As the annual St. Michael’s by-the-Sea Christmas Pageant draws ever nearer, I’ve been thinking a lot about the characters in the Nativity story – in particular, the shepherds. They fascinate me because in many ways, we are just like them. They’re average people, minding their business and working hard to provide for the needs of their families. What is so special about these shepherds? Why did a host of angels appear to them? What can we learn from them?

During the time of Christ, shepherds were blue-collar folk who worked long hours out in the fields. Flocks needed tending every day, which precluded shepherds from Sabbath rest or sharing in corporate worship. Because of this, religious leaders of the day did not regard shepherds approvingly. Shepherds were not wealthy and had little social status. Yet God chose to share the Good News of Christ’s birth with them first. He didn’t send angels to the scribes or the Pharisees – He sent angels to the shepherds . . . and he sent a multitude of them!

Can you imagine what the sky must have looked like that night? There were no streetlights or buildings nearby giving off ambient light. Perhaps it was a new moon. In any case, the darkness was beyond what most of us have ever experienced. It must have been shocking to see the sky filled with angels, the glory of the Lord shining around them! The image becomes that much more powerful because of the darkness that it overcame. There is so much rich symbolism and metaphor in this scenario.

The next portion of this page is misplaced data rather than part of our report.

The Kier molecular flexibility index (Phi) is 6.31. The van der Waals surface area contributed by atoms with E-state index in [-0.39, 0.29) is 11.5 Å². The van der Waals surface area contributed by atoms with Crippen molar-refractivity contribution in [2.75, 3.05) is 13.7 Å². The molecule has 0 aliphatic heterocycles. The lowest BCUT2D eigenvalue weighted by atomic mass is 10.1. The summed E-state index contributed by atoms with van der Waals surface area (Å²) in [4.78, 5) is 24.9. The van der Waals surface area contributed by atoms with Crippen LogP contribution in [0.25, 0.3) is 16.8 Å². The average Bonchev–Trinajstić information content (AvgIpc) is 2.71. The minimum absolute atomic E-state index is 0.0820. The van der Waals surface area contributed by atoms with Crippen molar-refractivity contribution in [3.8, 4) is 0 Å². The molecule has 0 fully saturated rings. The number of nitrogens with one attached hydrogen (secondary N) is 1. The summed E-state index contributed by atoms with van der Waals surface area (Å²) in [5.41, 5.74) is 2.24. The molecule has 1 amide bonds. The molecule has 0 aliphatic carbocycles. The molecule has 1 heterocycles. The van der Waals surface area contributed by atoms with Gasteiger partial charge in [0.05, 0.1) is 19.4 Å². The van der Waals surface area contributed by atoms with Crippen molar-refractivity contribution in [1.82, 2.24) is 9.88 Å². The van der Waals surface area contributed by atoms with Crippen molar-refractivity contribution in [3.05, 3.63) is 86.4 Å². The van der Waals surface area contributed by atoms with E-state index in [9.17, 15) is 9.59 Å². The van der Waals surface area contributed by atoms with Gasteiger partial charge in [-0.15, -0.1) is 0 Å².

Once the shepherds hear the Good News of Jesus’ birth, what do they do? In Luke’s narrative they “went with haste” to find Mary and Joseph and the baby. Another translation reads, “they hurried off.” They don’t finish their shift, they don’t call home, they don’t even stop to buy a present – they feel compelled see Jesus right away. They show up with nothing to give Jesus but their praise and adoration. It’s hard to imagine their joy at finding that the angels were right, that the Savior they had been waiting for had finally come!

But this not the end of their story – it is merely the beginning. We rarely consider what happened to the shepherds after they saw Jesus. They are given the great gift of seeing their Lord and Savior face-to-face, and then they go back home. According to Luke, “When they had seen him, they spread the word concerning what had been told them about this child, and all who heard it were amazed at what the shepherds said to them . . . The shepherds returned, glorifying and praising God for all the things they had heard and seen, which were just as they had been told.”

Like the shepherds, at St. Michael’s by-the-Sea we have been blessed to hear the Good News proclaimed. We have experienced Our Lord and Savior in personal and profound ways. As a church family, may we learn from their example, returning to give glory and praise to our God for all the things we have heard and seen!

Share in the story of the birth of Jesus as told by the children and youth of St. Michael’s at the 4:30 pm Christmas Eve Family Mass!

Written by Becky Gleason, Children’s Minister.